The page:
Characterization and metabolic synthetic lethal testing in a new model of SDH-loss familial pheochromocytoma and paraganglioma

John Smestad, Oksana Hamidi, Lin Wang, Molly Nelson Holte, Fatimah Al Khazal, Luke Erber, Yue Chen, L. James Maher

Research output: Contribution to journalArticlepeer-review

5 Scopus citations

Abstract

Succinate dehydrogenase (SDH)-loss pheochromocytoma and paraganglioma (PPGL) are tumors driven by metabolic derangement. SDH loss leads to accumulation of intracellular succinate, which competitively inhibits dioxygenase enzymes, causing activation of pseudohypoxic signaling and hypermethylation of histones and DNA. The mechanisms by which these alterations lead to tumorigenesis are unclear, however. In an effort to fundamentally understand how SDH loss reprograms cell biology, we developed an immortalized mouse embryonic fibroblast cell line with conditional disruption of Sdhc and characterize the kinetics of Sdhc gene rearrangement, SDHC protein loss, succinate accumulation, and the resultant hypoproliferative phenotype. We further perform global transcriptomic, epigenomic, and proteomic characterization of changes resulting from SDHC loss, identifying specific perturbations at each biological level. We compare the observed patterns of epigenomic derangement to another previously-described immortalized mouse chromaffin cell model of SDHB loss, and compare both models to human SDH-loss tumors. Finally, we perform analysis of SDHC synthetic lethality with lactate dehydrogenase A (LDHA) and pyruvate carboxylase (PCX), which are important for regeneration of NAD+ and aspartate biosynthesis, respectively. Our data show that SDH-loss cells are selectively vulnerable to LDH genetic knock-down or chemical inhibition, suggesting that LDH inhibition may be an effective therapeutic strategy for SDH-loss PPGL.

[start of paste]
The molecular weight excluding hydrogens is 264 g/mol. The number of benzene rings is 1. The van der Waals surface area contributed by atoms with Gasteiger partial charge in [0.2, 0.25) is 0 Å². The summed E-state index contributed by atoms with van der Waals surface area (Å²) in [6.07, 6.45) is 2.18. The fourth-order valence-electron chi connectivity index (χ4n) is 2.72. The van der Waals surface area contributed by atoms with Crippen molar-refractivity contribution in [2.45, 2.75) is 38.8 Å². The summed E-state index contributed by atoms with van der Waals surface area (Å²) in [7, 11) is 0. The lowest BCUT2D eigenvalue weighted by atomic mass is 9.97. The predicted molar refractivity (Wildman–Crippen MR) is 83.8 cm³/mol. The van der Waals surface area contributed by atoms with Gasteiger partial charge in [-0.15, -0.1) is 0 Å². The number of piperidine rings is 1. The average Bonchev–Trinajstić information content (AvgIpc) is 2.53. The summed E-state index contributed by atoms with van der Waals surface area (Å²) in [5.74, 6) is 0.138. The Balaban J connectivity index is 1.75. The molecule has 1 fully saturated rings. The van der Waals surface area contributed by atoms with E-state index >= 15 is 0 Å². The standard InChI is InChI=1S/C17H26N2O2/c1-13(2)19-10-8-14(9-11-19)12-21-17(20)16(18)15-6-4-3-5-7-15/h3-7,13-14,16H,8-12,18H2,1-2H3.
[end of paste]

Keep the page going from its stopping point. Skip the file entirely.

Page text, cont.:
Original languageEnglish (US)
Pages (from-to)6109-6127
Number of pages19
JournalOncotarget
Volume9
Issue number5
DOIs
StatePublished - 2018

Bibliographical note

Funding Information:
4R01CA166025-04 and 4T32GM065841-14 and the Paradifference Foundation. JS is supported by 1F30 CA220660-01 and the Mayo Clinic Medical Scientist Training Program. LW was supported by the Mayo Clinic Graduate School of Biomedical Sciences.

Funding Information:
This work was made possible by the Mayo Clinic Metabolomics Resource Core (NIH grant U24DK100469), Mayo Clinic Medical Genome Facility Sequencing Core, and the Mayo Clinic Research Computing FacilityThis work was supported by NIH grants 4R01CA166025-04 and 4T32GM065841-14 and the Paradifference Foundation. JS is supported by 1F30 CA220660-01 and the Mayo Clinic Medical Scientist Training Program. LW was supported by the Mayo Clinic Graduate School of Biomedical Sciences.

Funding Information:
This work was made possible by the Mayo Clinic Metabolomics Resource Core (NIH grant U24DK100469),

Publisher Copyright:
© Smestad et al.

Keywords

  • Epigenomics, proteomics
  • Lactate dehydrogenase
  • Synthetic lethality
  • Transcriptomics

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